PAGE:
Boris Johnson's handling of Pincher scandal 'unforgivable', says Welsh Conservatives leader

Andrew RT Davies said he would have stepped down had the same scandal happened under his leadership. Credit: PA Images

The leader of the Welsh Conservatives has described the Prime Minister's handling of the Chris Pincher groping allegations as "unforgivable".

Chris Pincher dramatically resigned as deputy chief whip last month after allegedly groping two fellow guests at a Conservative private members' club in London.

Downing Street said Boris Johnson was not aware of any "specific allegations" about Mr Pincher when he appointed him to the whips office, but it later emerged that he was told about allegations against him as far back as 2019.

Andrew RT Davies MS told Times Radio that he would have stepped down had the scandal happened under his leadership.

"If that had happened on my watch then certainly I wouldn't be leading this group because I would feel it upon myself to step back from it," he said.

Mr Johnson was forced into a humiliating apology over his handling of the row, but it wasn't enough for two of his most senior Cabinet ministers, who resigned on Tuesday.

Rishi Sunak and Sajid Javid stepped down from their roles as chancellor and health secretary respectively.

A number of resignations from government followed in the ensuing hours, including from Ynys Môn MP Virginia Crosbie, who quit her post as parliamentary private secretary to the Wales Office.

Brecon and Radnorshire MP Fay Jones said she would also resign from her government role if Mr Johnson does not step down by Thursday, adding that she "can no longer support him in good faith".

Montgomeryshire MP Craig Williams followed shortly after, stepping down from his role as parliamentary private secretary to the chancellor.

He said: "I gave the Prime Minister my last benefit of the doubt some weeks ago. It is my view that we now need a new leader."

Secretary of State for Wales Simon Hart MP refused to answer a question over when he would step down from his post. Credit: PA Images

On Wednesday, the Secretary of State for Wales refused to answer whether he would also step down.

In the House of Commons, Plaid Cymru MP Liz Saville Roberts asked: "Time and again the Secretary of State has been rolled out to defend the indefensible on behalf of the Prime Minister.

"Two Cabinet ministers have gone, his PPS has gone...when will he be going?"

But Simon Hart MP said it is "business as usual in the Wales Office".

Ms Saville Roberts also asked if Mr Johnson wanted a "medal for being the best recruiting sergeant for independence we could wish for".

Mr Johnson responded: "I see the bonds of our union being strengthened the whole time and I'm confident that they will continue to do so."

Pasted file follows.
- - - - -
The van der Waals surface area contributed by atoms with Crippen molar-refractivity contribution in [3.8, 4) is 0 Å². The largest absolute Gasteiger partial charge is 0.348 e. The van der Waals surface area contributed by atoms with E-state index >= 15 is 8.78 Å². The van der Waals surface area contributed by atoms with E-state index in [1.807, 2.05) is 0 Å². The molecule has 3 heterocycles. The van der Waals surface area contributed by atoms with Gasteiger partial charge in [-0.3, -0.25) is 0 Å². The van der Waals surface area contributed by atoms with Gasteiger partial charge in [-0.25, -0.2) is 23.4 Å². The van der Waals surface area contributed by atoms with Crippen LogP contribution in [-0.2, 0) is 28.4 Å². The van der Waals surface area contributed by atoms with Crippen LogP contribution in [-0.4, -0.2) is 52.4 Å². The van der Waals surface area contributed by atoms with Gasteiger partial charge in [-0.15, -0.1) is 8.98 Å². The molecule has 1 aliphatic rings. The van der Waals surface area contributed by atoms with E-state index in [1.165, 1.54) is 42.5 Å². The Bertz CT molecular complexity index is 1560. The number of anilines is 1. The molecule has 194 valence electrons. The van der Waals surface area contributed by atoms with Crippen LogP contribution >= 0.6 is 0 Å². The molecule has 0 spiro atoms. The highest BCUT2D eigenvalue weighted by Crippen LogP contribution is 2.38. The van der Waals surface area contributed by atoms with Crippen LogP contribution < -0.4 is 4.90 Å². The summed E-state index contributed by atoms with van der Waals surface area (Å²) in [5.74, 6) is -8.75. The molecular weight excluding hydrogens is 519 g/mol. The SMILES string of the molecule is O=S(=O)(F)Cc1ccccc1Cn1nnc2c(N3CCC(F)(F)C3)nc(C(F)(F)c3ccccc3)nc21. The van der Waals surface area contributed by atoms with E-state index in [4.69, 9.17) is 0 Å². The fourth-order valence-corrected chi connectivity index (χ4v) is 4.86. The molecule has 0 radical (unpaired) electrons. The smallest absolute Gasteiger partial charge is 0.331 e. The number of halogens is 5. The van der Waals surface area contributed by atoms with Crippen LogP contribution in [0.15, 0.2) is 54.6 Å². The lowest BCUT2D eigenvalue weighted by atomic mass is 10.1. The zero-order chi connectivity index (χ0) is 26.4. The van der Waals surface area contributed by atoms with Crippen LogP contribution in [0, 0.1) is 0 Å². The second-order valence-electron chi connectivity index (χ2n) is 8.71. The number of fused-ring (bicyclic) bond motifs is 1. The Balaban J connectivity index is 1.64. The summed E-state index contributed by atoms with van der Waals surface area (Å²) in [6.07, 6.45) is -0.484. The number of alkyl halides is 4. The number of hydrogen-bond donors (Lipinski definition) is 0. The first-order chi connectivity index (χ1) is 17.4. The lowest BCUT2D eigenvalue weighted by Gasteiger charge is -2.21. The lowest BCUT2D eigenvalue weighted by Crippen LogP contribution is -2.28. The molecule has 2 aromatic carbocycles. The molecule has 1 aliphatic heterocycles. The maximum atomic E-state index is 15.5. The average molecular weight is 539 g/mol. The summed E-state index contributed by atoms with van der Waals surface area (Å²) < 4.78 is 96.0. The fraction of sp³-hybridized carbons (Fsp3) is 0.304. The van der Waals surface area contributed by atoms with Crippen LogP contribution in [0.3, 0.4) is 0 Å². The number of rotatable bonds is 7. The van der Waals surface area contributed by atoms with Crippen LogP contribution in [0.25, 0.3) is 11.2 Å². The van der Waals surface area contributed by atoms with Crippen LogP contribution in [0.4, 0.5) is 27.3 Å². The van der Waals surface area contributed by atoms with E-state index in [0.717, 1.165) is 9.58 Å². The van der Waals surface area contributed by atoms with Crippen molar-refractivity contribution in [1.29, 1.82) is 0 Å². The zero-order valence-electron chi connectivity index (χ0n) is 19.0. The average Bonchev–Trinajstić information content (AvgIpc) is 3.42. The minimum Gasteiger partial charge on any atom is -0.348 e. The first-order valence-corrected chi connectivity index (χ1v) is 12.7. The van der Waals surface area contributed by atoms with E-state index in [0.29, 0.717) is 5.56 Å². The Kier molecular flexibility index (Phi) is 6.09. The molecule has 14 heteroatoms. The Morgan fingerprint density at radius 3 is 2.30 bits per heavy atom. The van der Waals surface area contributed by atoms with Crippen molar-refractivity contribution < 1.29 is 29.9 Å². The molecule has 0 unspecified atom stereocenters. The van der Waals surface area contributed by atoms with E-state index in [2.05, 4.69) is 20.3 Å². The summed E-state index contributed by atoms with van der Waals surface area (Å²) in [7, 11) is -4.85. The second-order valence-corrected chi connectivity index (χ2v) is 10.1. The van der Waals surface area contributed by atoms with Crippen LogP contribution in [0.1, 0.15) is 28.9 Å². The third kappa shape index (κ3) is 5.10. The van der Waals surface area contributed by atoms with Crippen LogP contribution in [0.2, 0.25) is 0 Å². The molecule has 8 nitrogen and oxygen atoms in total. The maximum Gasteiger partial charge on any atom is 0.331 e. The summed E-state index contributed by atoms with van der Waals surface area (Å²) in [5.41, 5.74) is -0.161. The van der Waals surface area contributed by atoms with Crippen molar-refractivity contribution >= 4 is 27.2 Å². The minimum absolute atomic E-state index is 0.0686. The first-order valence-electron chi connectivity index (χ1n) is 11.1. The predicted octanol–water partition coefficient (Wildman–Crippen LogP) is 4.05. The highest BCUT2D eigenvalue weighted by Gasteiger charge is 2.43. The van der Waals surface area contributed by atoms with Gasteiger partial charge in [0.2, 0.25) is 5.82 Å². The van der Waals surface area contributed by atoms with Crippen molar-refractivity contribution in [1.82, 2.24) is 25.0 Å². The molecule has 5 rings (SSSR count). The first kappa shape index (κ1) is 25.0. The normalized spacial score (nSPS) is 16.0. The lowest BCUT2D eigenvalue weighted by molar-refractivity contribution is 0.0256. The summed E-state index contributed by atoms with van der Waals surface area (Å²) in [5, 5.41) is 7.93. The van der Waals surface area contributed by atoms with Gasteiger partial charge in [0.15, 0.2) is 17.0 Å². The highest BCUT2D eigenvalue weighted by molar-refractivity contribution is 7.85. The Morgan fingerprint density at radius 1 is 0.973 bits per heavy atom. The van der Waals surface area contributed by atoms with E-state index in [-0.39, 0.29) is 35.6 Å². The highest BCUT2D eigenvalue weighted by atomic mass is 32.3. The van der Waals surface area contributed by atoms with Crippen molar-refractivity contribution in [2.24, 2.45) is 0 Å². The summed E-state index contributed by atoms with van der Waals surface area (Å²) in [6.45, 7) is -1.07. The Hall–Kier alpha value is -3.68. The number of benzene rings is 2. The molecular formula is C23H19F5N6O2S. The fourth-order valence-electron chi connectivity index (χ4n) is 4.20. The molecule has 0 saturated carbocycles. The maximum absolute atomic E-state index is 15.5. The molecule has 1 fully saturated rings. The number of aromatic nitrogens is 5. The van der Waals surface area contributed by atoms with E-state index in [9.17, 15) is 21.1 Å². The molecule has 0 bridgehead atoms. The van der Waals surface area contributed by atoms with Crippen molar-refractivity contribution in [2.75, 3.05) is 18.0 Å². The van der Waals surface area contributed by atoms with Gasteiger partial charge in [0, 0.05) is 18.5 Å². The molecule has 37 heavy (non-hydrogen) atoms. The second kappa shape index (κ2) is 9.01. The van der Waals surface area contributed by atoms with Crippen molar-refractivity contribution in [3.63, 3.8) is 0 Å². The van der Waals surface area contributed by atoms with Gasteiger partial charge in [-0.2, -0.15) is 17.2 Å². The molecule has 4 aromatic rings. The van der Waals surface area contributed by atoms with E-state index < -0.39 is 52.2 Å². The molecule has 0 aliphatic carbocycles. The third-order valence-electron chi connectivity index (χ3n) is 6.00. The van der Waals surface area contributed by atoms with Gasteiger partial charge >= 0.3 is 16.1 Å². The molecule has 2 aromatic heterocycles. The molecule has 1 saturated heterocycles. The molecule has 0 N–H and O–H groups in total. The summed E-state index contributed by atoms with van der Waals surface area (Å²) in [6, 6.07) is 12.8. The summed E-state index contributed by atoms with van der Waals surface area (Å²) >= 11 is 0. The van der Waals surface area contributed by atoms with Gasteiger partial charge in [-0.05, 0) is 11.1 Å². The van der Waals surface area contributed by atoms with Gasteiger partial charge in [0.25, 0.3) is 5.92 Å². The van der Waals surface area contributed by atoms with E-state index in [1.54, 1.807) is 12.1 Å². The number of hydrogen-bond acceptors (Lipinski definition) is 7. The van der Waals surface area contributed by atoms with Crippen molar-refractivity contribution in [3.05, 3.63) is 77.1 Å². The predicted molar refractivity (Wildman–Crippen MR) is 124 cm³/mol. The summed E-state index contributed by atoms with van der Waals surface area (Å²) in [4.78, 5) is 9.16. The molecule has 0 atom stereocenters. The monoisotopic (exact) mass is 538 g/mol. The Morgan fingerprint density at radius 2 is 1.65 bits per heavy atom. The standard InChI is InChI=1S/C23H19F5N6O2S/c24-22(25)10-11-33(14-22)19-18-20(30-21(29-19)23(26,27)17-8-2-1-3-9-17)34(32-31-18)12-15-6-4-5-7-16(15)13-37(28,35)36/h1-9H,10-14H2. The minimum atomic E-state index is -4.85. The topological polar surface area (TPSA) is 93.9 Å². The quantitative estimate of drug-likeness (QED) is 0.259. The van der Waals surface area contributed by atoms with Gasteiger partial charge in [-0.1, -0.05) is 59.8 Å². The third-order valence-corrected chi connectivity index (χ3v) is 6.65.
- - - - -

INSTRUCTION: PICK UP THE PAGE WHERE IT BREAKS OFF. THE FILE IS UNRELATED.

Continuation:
The First Minister said it is "time for change" in response to the fallout.

Mark Drakeford MS said: "We need a UK Government and a Prime Minister the country can trust."Instead we have a UK Government solely focused on propping up the Prime Minister as he lurches from one crisis to another.

"It's time for a change."

But Andrew RT Davies said Boris Johnson still has an election mandate.

"So long as the Prime Minister can command that confidence in the House of Commons and the parliamentary party, and he did secure the mandate in 2019, to have a four or five year term in office delivering on the Conservative manifesto, and so long as he can command that majority he should be allowed to seek to deliver that manifesto," he said.

"But if it becomes self-evident that that majority isn't there, then obviously a change at the top as required."

  • Voters in Porthcawl give their views on Boris Johnson

Voters in Porthcawl, part of the Bridgend constituency, a marginal area gained from Labour by the Conservatives in 2019, had mixed views on Wednesday.

One told ITV News she wants Mr Johnson to remain as Prime Minister: "Because I think he's done a brilliant job under very difficult circumstances, done a brilliant job with Covid."

In response to Partygate, another said: "He's not the first one who's not kept to the rules and regulations of Covid, I bet there's quite a few people who had a party when they shouldn't have done."

But some voters were adamant that he should go, "and quicker the better", one added.

Some were unsure, including those who voted for him in the last election.

One voter on the fence said she likes his "courage", but dislikes his "dishonesty".

"I thought he could do something for the country, but I don't know now," she added.

"I just want him to get on with running the country instead of fighting everybody else."